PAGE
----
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UAE Property VAT means for the Real Estate Industry?

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How UAE Property VAT law will impact property sales in the UAE?

Vat transactions is expected to impact only large-scale investors and those buying and renting commercial properties in the UAE. Meanwhile, residential deals, including rentals, will remain tax exempt from UAE property vat, and therefore should not be affected.

All residential housing, both for first-time buying and for buy-to-rent, will be subject to VAT at zero percent.

What is VAT?

VAT is an indirect tax applied upon the consumption of most goods and services. VAT is charged by VAT-registered businesses which make supplies of goods and services in the course of business. The VAT system is invoice-based. Each seller in the product chain includes a VAT charge on the buyer’s invoice. Under a VAT system, all sellers collect the tax and then pay it to the government, while they may also receive a refund from the government on tax that they have paid to suppliers. VAT is ultimately incurred and paid by the end consumer. VAT-registered businesses can also reclaim VAT incurred on goods and services acquired for business purposes (subject to some restrictions) such as the purchase of raw materials and other consumables. Every business which is VAT-registered (or required to be VAT-registered) must record, assess and report its VAT obligations and entitlements to the tax authorities, in accordance with the law.

Is there any Impact on Residential Renters?

Residential renters will escape taxation because residential leases are exempt from the VAT, and therefore they would not be allowed to add VAT to rent. But landlords may lose out on other expenses they incur with VAT, making rental prices vulnerable to an uptick.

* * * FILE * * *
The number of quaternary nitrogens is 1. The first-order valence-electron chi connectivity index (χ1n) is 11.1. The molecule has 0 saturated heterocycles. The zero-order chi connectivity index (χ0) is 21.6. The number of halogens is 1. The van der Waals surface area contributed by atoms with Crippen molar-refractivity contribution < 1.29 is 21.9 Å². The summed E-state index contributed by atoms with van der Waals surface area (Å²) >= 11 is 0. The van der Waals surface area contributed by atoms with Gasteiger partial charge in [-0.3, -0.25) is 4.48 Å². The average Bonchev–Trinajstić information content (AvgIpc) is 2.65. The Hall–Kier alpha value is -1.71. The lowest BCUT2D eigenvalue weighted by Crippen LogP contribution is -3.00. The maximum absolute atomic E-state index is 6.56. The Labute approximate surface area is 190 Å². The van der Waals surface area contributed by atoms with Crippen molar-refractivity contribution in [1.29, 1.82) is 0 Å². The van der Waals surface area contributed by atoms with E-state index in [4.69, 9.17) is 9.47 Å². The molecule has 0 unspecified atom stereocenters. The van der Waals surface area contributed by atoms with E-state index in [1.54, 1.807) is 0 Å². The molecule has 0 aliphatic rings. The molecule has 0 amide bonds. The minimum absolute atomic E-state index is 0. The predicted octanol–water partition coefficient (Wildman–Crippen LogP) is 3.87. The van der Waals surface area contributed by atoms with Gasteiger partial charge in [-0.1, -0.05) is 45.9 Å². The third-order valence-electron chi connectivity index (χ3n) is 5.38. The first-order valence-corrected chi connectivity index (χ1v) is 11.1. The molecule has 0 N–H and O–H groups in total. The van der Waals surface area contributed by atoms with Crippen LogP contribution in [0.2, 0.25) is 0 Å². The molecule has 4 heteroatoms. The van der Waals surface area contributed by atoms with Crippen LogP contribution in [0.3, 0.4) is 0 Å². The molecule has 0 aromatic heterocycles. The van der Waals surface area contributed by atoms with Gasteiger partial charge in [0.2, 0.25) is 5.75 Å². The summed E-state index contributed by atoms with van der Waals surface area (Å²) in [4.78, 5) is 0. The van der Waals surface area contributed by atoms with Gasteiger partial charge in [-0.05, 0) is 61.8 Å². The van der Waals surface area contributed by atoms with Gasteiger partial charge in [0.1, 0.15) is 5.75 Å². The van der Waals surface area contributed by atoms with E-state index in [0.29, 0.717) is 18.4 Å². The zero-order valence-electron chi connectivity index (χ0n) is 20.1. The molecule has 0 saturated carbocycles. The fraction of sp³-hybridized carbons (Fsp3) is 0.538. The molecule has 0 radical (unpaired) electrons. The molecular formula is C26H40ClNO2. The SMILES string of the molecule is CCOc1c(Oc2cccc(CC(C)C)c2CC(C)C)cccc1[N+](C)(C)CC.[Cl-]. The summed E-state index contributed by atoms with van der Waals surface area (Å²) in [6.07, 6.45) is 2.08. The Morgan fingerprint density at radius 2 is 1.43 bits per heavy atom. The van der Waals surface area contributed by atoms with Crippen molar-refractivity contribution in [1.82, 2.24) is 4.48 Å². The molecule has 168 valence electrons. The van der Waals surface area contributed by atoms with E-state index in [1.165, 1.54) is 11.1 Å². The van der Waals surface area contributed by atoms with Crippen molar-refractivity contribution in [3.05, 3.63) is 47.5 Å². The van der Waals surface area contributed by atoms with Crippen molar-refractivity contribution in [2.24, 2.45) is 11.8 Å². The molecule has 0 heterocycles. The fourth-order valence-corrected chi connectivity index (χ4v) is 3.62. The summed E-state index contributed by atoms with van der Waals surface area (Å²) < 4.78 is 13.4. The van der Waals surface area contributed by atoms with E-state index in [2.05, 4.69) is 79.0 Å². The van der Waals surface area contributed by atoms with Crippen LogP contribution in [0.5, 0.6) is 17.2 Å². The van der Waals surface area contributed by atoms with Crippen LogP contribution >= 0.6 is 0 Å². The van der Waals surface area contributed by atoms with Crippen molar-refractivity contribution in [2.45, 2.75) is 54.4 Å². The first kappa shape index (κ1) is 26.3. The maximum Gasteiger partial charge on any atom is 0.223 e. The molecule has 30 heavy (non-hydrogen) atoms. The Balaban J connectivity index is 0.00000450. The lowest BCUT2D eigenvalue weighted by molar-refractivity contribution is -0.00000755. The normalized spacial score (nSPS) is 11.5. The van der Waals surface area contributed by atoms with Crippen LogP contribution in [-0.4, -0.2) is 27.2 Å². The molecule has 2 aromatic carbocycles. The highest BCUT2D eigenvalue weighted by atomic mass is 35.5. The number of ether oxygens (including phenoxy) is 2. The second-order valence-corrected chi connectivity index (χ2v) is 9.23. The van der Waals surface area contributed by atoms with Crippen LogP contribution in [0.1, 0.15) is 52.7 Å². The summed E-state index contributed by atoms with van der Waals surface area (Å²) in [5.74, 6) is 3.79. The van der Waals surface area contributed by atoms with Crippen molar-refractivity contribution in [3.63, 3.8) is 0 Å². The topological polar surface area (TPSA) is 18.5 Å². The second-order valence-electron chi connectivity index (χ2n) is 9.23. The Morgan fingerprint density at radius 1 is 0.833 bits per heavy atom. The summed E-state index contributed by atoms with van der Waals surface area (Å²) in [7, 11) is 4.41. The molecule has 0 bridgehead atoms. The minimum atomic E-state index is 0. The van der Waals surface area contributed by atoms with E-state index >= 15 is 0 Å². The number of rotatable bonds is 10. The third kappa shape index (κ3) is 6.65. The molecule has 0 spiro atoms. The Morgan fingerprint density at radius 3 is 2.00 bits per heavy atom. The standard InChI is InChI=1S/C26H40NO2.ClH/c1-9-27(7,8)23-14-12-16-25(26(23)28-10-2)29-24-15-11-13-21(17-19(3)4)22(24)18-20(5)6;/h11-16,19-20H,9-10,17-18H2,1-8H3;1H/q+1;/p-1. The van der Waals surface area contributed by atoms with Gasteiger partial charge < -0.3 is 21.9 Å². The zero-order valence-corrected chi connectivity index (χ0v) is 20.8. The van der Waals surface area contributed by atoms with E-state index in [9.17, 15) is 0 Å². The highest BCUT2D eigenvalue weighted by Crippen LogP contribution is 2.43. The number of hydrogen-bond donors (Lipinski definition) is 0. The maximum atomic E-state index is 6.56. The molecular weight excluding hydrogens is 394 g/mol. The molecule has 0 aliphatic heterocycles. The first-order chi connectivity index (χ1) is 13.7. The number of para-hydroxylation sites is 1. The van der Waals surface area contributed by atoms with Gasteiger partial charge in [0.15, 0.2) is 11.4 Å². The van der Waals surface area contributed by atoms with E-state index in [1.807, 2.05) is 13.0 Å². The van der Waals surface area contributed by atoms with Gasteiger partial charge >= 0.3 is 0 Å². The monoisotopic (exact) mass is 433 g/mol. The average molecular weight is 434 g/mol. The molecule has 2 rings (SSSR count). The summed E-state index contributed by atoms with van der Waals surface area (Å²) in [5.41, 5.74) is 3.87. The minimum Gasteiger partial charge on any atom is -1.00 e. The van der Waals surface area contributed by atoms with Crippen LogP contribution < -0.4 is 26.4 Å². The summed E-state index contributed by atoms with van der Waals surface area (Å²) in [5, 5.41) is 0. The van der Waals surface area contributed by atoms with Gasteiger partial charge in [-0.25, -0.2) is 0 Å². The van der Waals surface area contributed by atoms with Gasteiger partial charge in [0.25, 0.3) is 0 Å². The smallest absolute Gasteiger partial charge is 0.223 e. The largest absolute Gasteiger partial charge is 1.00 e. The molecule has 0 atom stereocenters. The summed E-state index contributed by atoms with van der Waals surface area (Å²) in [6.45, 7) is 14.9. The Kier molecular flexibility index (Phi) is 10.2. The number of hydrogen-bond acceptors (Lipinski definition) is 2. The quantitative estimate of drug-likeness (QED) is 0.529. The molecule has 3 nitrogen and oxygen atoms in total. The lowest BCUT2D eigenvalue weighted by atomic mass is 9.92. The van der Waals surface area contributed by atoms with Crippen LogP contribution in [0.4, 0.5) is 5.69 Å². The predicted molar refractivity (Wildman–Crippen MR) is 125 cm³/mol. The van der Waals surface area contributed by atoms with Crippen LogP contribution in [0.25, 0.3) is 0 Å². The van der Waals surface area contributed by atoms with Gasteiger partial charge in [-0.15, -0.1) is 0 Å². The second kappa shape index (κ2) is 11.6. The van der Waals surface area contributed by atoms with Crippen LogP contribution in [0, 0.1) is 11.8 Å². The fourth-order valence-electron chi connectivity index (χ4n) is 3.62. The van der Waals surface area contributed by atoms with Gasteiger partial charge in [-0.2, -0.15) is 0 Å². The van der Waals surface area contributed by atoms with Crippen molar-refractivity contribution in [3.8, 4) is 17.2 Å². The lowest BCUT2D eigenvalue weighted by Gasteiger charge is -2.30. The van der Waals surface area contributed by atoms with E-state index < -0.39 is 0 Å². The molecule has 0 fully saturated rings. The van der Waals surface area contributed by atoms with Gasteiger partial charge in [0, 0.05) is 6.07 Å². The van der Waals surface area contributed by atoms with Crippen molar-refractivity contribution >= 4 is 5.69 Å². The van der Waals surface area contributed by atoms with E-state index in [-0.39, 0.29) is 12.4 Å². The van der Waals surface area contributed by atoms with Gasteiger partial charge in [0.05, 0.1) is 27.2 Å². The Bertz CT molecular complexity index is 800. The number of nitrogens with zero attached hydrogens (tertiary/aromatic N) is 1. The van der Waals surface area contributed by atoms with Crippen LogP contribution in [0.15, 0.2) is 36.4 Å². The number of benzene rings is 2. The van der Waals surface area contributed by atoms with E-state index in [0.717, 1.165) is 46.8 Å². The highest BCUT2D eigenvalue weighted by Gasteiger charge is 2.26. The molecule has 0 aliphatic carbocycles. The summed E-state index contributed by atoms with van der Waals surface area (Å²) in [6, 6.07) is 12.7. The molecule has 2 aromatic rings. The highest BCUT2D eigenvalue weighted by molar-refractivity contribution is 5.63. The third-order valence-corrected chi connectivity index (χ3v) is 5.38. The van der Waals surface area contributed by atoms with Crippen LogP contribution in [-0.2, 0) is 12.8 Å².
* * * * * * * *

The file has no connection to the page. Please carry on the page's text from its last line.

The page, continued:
How will the Developers and Large Scale Investors be effected?

From a Developer’s standpoint, UAE Property VAT will certainly impact the price of construction contracts as goods and services related to construction are taxable.

Since Dubai developers have been ramping up launches of their off-plan projects in the last six months, it’s imperative that they lock down processes so they are prepared under the new tax system.

As the sale and purchase of newly constructed real estate are likely to be zero-rated (that is, reported on a tax return but taxed at a zero percent rate), investors in residential property will not be required to pay VAT to the developer or a subsequent seller.

However, investors are likely to have to pay VAT to providers of leasing or management services relating to the property and will not be entitled to recover this VAT. Therefore, large-scale investors and developers are likely to feel a pinch. In addition Developers’ documentation should be sure to clarify that VAT will be payable by Investors otherwise they’ll be on the hook.

The initial, first sale of new homes will be taxed at a rate of zero percent. This means property developers will be able to claim back any VAT they had to pay from the government.

How about Commercial Property?

Sales of commercial property will be subject to UAE Property VAT at the standard rate of five percent, this will not be a material issue as they will be able to offset this VAT against VAT that they are collecting on their supplies. Also, In addition, commercial developers and property buyers may want to consider the one-off costs of setting up their system as a taxpayer. This may include new software and staff training to ensure compliance and reduce the risk of penalties from a VAT audit.

Commercial tenants – those in offices, shops, etc – can expect to pay VAT at the standard rate of five percent.

The Vision behind VAT?

According to Sultan bin Saeed Al Mansouri, UAE Minister of Economy,UAE Property VAT is expected to generate Dh12 billion in its first year and Dh20 billion in its second year. This may be reinvested in domestic infrastructure projects and welfare, that draw more people to the UAE and attracts more end users to the real estate market, thus making the industry even stronger and indemand.

This article was originally published in Khaleej Times